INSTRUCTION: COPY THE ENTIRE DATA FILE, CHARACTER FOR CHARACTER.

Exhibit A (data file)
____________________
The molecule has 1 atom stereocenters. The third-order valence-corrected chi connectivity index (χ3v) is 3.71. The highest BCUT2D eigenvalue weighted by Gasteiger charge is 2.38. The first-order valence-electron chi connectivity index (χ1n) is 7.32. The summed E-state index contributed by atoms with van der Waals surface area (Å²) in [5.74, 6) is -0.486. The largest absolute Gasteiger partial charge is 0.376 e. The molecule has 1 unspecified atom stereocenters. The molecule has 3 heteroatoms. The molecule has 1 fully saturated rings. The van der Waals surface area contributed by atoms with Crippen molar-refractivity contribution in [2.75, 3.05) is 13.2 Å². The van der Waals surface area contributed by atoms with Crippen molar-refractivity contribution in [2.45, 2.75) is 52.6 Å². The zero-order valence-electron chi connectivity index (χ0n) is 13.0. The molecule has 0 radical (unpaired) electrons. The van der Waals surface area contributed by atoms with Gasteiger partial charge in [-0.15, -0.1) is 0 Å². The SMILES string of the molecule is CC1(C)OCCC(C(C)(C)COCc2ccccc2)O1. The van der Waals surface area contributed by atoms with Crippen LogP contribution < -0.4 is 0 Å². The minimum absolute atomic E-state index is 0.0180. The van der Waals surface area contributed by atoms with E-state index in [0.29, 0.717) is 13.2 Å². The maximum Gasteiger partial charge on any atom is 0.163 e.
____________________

The molecule has 1 atom stereocenters. The third-order valence-corrected chi connectivity index (χ3v) is 3.71. The highest BCUT2D eigenvalue weighted by Gasteiger charge is 2.38. The first-order valence-electron chi connectivity index (χ1n) is 7.32. The summed E-state index contributed by atoms with van der Waals surface area (Å²) in [5.74, 6) is -0.486. The largest absolute Gasteiger partial charge is 0.376 e. The molecule has 1 unspecified atom stereocenters. The molecule has 3 heteroatoms. The molecule has 1 fully saturated rings. The van der Waals surface area contributed by atoms with Crippen molar-refractivity contribution in [2.75, 3.05) is 13.2 Å². The van der Waals surface area contributed by atoms with Crippen molar-refractivity contribution in [2.45, 2.75) is 52.6 Å². The zero-order valence-electron chi connectivity index (χ0n) is 13.0. The molecule has 0 radical (unpaired) electrons. The van der Waals surface area contributed by atoms with Gasteiger partial charge in [-0.15, -0.1) is 0 Å². The SMILES string of the molecule is CC1(C)OCCC(C(C)(C)COCc2ccccc2)O1. The van der Waals surface area contributed by atoms with Crippen LogP contribution < -0.4 is 0 Å². The minimum absolute atomic E-state index is 0.0180. The van der Waals surface area contributed by atoms with E-state index in [0.29, 0.717) is 13.2 Å². The maximum Gasteiger partial charge on any atom is 0.163 e.